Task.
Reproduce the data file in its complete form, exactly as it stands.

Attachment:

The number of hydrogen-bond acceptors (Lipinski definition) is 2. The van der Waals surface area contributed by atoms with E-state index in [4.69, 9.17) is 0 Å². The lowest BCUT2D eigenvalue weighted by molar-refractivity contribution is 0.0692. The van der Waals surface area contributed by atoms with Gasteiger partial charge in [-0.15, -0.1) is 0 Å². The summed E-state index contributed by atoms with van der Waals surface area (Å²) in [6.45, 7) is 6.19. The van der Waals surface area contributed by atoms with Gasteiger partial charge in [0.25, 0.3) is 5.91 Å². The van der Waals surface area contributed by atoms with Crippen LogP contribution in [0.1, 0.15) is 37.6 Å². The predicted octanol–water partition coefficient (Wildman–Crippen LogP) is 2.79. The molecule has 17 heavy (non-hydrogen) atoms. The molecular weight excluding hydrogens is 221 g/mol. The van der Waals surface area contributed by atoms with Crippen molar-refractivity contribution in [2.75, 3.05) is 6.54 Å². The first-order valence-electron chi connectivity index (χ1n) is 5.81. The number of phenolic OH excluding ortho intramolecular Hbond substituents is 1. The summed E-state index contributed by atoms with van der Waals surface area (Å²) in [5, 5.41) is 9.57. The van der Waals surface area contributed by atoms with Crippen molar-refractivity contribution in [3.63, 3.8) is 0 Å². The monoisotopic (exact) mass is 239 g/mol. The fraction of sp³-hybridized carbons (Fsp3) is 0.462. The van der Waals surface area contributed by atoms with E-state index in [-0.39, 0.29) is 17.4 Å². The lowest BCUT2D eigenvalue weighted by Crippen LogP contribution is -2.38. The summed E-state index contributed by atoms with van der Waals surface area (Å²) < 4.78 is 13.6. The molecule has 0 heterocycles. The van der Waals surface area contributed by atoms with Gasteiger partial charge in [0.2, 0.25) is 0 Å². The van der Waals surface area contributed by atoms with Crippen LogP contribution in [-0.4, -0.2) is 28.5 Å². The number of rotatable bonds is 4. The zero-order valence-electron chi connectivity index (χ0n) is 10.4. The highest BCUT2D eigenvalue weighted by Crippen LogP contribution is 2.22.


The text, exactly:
The number of hydrogen-bond acceptors (Lipinski definition) is 2. The van der Waals surface area contributed by atoms with E-state index in [4.69, 9.17) is 0 Å². The lowest BCUT2D eigenvalue weighted by molar-refractivity contribution is 0.0692. The van der Waals surface area contributed by atoms with Gasteiger partial charge in [-0.15, -0.1) is 0 Å². The summed E-state index contributed by atoms with van der Waals surface area (Å²) in [6.45, 7) is 6.19. The van der Waals surface area contributed by atoms with Gasteiger partial charge in [0.25, 0.3) is 5.91 Å². The van der Waals surface area contributed by atoms with Crippen LogP contribution in [0.1, 0.15) is 37.6 Å². The predicted octanol–water partition coefficient (Wildman–Crippen LogP) is 2.79. The molecule has 17 heavy (non-hydrogen) atoms. The molecular weight excluding hydrogens is 221 g/mol. The van der Waals surface area contributed by atoms with Crippen molar-refractivity contribution in [2.75, 3.05) is 6.54 Å². The first-order valence-electron chi connectivity index (χ1n) is 5.81. The number of phenolic OH excluding ortho intramolecular Hbond substituents is 1. The summed E-state index contributed by atoms with van der Waals surface area (Å²) in [5, 5.41) is 9.57. The van der Waals surface area contributed by atoms with Crippen molar-refractivity contribution in [3.63, 3.8) is 0 Å². The monoisotopic (exact) mass is 239 g/mol. The fraction of sp³-hybridized carbons (Fsp3) is 0.462. The van der Waals surface area contributed by atoms with E-state index in [-0.39, 0.29) is 17.4 Å². The lowest BCUT2D eigenvalue weighted by Crippen LogP contribution is -2.38. The summed E-state index contributed by atoms with van der Waals surface area (Å²) < 4.78 is 13.6. The molecule has 0 heterocycles. The van der Waals surface area contributed by atoms with Gasteiger partial charge in [0.2, 0.25) is 0 Å². The van der Waals surface area contributed by atoms with Crippen LogP contribution in [-0.4, -0.2) is 28.5 Å². The number of rotatable bonds is 4. The zero-order valence-electron chi connectivity index (χ0n) is 10.4. The highest BCUT2D eigenvalue weighted by Crippen LogP contribution is 2.22.